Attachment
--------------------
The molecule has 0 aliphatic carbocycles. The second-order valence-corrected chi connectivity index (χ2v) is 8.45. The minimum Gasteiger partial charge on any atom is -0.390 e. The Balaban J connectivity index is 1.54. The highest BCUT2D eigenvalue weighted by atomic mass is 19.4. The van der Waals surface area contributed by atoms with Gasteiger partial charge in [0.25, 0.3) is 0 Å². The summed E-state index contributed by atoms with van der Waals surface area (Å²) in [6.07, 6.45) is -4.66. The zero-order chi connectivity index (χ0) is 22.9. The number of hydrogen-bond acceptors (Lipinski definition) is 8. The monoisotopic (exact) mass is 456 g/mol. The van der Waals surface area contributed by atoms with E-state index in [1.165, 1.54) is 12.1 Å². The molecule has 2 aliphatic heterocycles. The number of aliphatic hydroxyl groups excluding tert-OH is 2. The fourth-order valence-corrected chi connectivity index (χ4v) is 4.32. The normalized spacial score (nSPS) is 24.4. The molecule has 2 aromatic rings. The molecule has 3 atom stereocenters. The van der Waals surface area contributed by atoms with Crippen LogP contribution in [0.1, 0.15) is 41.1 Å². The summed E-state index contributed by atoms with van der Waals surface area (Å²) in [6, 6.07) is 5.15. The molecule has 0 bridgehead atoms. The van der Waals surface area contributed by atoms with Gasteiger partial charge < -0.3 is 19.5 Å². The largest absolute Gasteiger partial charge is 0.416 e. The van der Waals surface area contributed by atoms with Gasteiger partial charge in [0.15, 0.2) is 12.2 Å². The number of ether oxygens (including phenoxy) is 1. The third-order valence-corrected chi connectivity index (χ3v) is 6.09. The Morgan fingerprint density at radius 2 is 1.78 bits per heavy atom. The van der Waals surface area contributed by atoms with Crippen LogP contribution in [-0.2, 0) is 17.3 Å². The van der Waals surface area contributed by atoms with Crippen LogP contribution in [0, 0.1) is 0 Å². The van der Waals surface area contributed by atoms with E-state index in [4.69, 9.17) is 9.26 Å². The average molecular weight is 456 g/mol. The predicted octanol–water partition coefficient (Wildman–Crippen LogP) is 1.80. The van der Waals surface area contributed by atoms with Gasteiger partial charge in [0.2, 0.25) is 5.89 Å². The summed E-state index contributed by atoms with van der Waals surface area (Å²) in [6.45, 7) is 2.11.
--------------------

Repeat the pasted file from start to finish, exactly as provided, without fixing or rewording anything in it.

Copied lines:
The molecule has 0 aliphatic carbocycles. The second-order valence-corrected chi connectivity index (χ2v) is 8.45. The minimum Gasteiger partial charge on any atom is -0.390 e. The Balaban J connectivity index is 1.54. The highest BCUT2D eigenvalue weighted by atomic mass is 19.4. The van der Waals surface area contributed by atoms with Gasteiger partial charge in [0.25, 0.3) is 0 Å². The summed E-state index contributed by atoms with van der Waals surface area (Å²) in [6.07, 6.45) is -4.66. The zero-order chi connectivity index (χ0) is 22.9. The number of hydrogen-bond acceptors (Lipinski definition) is 8. The monoisotopic (exact) mass is 456 g/mol. The van der Waals surface area contributed by atoms with E-state index in [1.165, 1.54) is 12.1 Å². The molecule has 2 aliphatic heterocycles. The number of aliphatic hydroxyl groups excluding tert-OH is 2. The fourth-order valence-corrected chi connectivity index (χ4v) is 4.32. The normalized spacial score (nSPS) is 24.4. The molecule has 2 aromatic rings. The molecule has 3 atom stereocenters. The van der Waals surface area contributed by atoms with Crippen LogP contribution in [0.1, 0.15) is 41.1 Å². The summed E-state index contributed by atoms with van der Waals surface area (Å²) in [6, 6.07) is 5.15. The molecule has 0 bridgehead atoms. The van der Waals surface area contributed by atoms with Gasteiger partial charge < -0.3 is 19.5 Å². The largest absolute Gasteiger partial charge is 0.416 e. The van der Waals surface area contributed by atoms with Gasteiger partial charge in [0.15, 0.2) is 12.2 Å². The number of ether oxygens (including phenoxy) is 1. The third-order valence-corrected chi connectivity index (χ3v) is 6.09. The Morgan fingerprint density at radius 2 is 1.78 bits per heavy atom. The van der Waals surface area contributed by atoms with Crippen LogP contribution in [-0.2, 0) is 17.3 Å². The van der Waals surface area contributed by atoms with Crippen LogP contribution in [0, 0.1) is 0 Å². The van der Waals surface area contributed by atoms with E-state index in [4.69, 9.17) is 9.26 Å². The average molecular weight is 456 g/mol. The predicted octanol–water partition coefficient (Wildman–Crippen LogP) is 1.80. The van der Waals surface area contributed by atoms with Gasteiger partial charge in [0.2, 0.25) is 5.89 Å². The summed E-state index contributed by atoms with van der Waals surface area (Å²) in [6.45, 7) is 2.11.